Skip to main content My Account Off-Campus Access Give 24/7 Chat Meet with a Librarian Directory Library Services Technical Support Submit a Digital Sign Give Newsletters Social Media

Publish, Share and Preserve Your Data

Sharing Must Be FAIR

Shareable data are guided by the principles embodied in FAIR:

  • Findable: Data are identified through unique identifiers and clearly cited.
  • Accessible: Data are publicly available, for example, in a Open Access repository.
  • Interoperable: Data are in made actionable by being available in non-proprietary formats, for instance CSV rather than PDF or Excel files.
  • Reusable: Data are properly documented through readme files, file naming protocols, and codebooks.

Unique Identifiers: DOI and ORCID

DOI to Identify Your Data

To make your data findable, you’ll first need a Digital Object Identifier or DOI, a link to a permanent URL. To share and preserve your data, you need to be able to refer to your files unambiguously.

One option is to choose a repository that will provide your dataset with a DOI. A dataset with a DOI can be discovered by following the link or searching DataCite. We can also assist you with minting or assigning DOIs for your project outputs.

ORCID to Identify Yourself

In addition to identifying your data, it is good practice to identify yourself with a distinct number provided by ORCID iD. This identifier allows you to distinguish yourself from researchers with the same or similar name. In addition, ORCID iDs are now required by a number of funders and publishers.

One of the best benefits of of using your ORCID iD is that you can configure your ORCID profile to automatically update when you publish a paper or a dataset. Visit ORCID to apply. It’s free.

Which Repository Should I Use?

The best repository for sharing your data depends on your discipline. If there is a national or subject-level repository in your discipline, that would be your first choice. To determine if such repositories exist, you can search the registry of repositories re3data,  or check the Open Access Directory of Data Repositories at Simmons University. 

It is also possible that your funding agency or your state has a repository you can use. In the absence of these, there are a number of general subject repositories which can take your data. Below is a table with some choices available to you.

General Subject Repositories

DryadDryad is an open-source, research data curation and publication platform. UC Davis is a proud partner of Dryad and offers Dryad as a free service for all UC Davis researchers to publish and archive their data. Datasets published in Dryad receive a citation and can be versioned at any time. Dryad is integrated with hundreds of journals and is an easy way to both publish data and comply with funder and publisher mandates.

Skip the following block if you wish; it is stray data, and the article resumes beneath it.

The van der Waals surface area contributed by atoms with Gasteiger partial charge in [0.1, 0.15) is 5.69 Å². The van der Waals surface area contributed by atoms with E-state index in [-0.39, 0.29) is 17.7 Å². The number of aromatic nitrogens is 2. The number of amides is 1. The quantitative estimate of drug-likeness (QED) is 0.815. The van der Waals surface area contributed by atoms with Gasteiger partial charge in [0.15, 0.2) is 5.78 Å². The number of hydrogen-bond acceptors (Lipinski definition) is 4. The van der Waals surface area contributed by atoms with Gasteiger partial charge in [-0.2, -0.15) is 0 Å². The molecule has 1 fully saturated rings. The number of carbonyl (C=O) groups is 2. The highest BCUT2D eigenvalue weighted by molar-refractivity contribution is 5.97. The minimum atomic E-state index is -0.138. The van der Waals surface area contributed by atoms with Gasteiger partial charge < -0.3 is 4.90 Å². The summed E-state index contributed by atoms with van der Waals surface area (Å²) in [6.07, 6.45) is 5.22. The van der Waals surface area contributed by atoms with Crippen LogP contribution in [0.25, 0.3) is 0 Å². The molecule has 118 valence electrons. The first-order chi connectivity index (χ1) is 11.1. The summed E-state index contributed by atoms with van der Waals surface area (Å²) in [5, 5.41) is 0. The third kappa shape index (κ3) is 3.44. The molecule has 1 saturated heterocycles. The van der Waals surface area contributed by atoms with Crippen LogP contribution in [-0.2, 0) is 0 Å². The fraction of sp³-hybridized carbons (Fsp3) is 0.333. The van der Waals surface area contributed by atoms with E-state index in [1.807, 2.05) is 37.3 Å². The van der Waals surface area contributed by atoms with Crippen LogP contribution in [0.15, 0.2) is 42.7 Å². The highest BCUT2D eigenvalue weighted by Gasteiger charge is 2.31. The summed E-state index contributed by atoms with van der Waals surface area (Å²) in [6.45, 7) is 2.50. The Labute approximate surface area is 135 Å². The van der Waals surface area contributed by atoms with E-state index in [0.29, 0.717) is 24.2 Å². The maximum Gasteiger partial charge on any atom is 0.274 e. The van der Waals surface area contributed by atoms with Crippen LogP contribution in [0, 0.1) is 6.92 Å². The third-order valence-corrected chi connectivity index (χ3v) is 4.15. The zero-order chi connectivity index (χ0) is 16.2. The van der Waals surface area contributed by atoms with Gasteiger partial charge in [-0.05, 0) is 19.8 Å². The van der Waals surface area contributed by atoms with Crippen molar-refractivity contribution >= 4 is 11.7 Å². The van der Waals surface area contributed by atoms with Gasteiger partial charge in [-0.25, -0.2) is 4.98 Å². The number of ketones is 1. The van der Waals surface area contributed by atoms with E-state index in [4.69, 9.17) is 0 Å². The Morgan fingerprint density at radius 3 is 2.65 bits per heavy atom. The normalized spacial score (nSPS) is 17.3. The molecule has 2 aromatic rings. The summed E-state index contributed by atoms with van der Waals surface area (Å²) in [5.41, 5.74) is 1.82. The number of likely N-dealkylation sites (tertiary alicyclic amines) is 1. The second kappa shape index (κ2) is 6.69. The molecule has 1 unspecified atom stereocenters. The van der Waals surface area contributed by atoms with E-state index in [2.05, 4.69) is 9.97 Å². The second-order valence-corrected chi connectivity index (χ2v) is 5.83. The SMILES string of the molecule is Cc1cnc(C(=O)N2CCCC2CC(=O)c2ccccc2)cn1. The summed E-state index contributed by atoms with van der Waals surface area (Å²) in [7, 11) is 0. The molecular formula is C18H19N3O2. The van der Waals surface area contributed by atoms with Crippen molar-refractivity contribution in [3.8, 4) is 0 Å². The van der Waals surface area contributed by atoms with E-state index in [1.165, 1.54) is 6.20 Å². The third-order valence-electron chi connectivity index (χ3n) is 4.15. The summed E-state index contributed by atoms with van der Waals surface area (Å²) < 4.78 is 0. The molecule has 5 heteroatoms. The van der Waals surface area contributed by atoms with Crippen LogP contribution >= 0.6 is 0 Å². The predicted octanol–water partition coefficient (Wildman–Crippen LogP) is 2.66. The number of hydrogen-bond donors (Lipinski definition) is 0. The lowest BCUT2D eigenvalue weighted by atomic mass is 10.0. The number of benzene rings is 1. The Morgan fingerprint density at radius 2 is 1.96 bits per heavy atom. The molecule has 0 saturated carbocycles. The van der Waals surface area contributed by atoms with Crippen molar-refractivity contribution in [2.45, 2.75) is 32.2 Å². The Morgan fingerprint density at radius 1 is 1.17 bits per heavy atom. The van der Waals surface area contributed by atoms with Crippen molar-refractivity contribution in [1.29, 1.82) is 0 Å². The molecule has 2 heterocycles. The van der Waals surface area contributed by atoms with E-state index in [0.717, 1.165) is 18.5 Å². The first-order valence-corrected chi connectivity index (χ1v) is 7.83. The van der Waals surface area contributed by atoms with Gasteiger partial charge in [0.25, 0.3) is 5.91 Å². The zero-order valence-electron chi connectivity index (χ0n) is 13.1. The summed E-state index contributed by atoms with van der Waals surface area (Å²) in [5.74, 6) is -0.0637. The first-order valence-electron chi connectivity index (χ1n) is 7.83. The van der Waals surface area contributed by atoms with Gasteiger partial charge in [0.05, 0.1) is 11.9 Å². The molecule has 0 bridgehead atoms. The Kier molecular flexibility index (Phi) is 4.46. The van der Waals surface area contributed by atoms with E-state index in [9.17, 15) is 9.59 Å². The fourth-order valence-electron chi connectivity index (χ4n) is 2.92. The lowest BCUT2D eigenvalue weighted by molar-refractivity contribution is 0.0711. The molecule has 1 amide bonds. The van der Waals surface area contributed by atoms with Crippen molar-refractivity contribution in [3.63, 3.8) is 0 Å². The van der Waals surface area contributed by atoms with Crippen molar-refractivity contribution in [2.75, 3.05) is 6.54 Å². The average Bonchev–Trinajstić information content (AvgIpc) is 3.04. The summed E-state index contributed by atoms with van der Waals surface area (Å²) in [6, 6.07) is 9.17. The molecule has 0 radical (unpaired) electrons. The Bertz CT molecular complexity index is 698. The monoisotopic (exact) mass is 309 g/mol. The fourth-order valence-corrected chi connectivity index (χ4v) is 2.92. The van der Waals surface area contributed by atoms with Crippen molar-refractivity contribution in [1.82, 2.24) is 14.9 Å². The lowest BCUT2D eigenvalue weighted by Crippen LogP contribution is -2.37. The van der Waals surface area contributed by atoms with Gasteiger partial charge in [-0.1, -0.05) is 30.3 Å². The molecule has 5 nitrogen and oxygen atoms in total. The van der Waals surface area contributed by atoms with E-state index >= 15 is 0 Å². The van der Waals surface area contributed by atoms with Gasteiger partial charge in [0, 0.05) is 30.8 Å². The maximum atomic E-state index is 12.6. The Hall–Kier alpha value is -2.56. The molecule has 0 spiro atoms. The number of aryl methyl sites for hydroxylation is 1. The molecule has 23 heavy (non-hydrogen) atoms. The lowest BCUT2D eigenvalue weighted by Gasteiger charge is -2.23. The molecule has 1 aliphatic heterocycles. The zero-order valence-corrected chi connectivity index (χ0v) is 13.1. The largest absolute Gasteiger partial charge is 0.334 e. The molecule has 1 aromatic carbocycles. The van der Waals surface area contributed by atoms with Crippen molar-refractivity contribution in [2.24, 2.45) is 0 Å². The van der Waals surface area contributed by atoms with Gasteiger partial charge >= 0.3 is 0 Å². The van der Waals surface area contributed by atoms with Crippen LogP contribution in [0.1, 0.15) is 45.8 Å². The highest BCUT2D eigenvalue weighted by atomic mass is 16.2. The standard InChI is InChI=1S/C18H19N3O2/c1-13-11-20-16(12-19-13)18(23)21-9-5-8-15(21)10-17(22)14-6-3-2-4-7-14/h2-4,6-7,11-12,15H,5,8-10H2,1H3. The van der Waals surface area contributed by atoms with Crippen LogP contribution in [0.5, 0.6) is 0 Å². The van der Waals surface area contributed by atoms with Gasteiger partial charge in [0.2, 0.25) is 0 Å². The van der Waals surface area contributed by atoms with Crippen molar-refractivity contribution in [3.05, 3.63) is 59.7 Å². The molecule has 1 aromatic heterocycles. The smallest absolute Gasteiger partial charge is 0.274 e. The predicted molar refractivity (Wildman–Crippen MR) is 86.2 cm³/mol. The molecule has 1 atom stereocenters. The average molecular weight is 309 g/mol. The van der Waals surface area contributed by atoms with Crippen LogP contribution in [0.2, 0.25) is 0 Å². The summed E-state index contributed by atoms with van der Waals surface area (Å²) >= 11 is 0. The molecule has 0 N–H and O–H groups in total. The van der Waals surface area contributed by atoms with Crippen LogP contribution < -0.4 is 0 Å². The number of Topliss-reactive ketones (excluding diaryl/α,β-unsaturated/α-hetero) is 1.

Interuniversity Consortium for Political and Social Research (ICPSR)Social and Behavioral Science Data, including political and social surveys, public health studies; allows variable-level searches. See ICPSR’s Guide to Social Science Data Preparation and Archiving
The Knowledge Network for BiocomplexityEnvironmental and ecological datasets
QDRA qualitative data repository
National Center for Biotechnology InformationGenetics, gene expression, genomics, proteomics, assays
Harvard Dataverse NetworkGeneral subject repository hosted at Harvard
ZenodoGeneral subject repository provided by CERN
figshareGeneral subject repository

Preserving and Citing Data

Preserving Data

Repositories can offer two types of preservation — bit-level and long-term preservation for re-use:

  • Bit-level preservation means that the repository will provide access to the file as it was deposited.
  • Long-term preservation for re-use usually includes additional curation, such as assessment of metadata quality when data are deposited and file format migrations so that the data can be accessed by current software and media.

Even if the repository you use provides only bit-level curation, you can improve the re-usability of your data by including thorough documentation of methods and analysis along with your data, and by using non-proprietary formats for your data files.

In addition, both your data, and you, the author, should have unique identifiers to ensure provenance and also to receive credit.

Citing Data

We recommend licensing your data under Creative Commons 0 license, to encourage data re-use, and requesting a citation when the dataset is re-used. We recommend using the DataCite format for data citations in publications:

Creator (PublicationYear). Title. Version. Publisher. ResourceType. Identifier


Baldwin, Bruce G. et al. (2017), A subset of Californian vascular plant species recognized by Baldwin et al. (2017), corresponding to to the “large and intermediate-sized genera” studied by Stebbins & Major (1965), v3, Dataset,

UC Davis Storage and Collaboration Tools

UC Davis offers several “cloud services” to meet researchers’ needs to store and share data while working on them. Learn more about the tools and services available for cloud storage and collaboration, storage and hosting, backup service and more.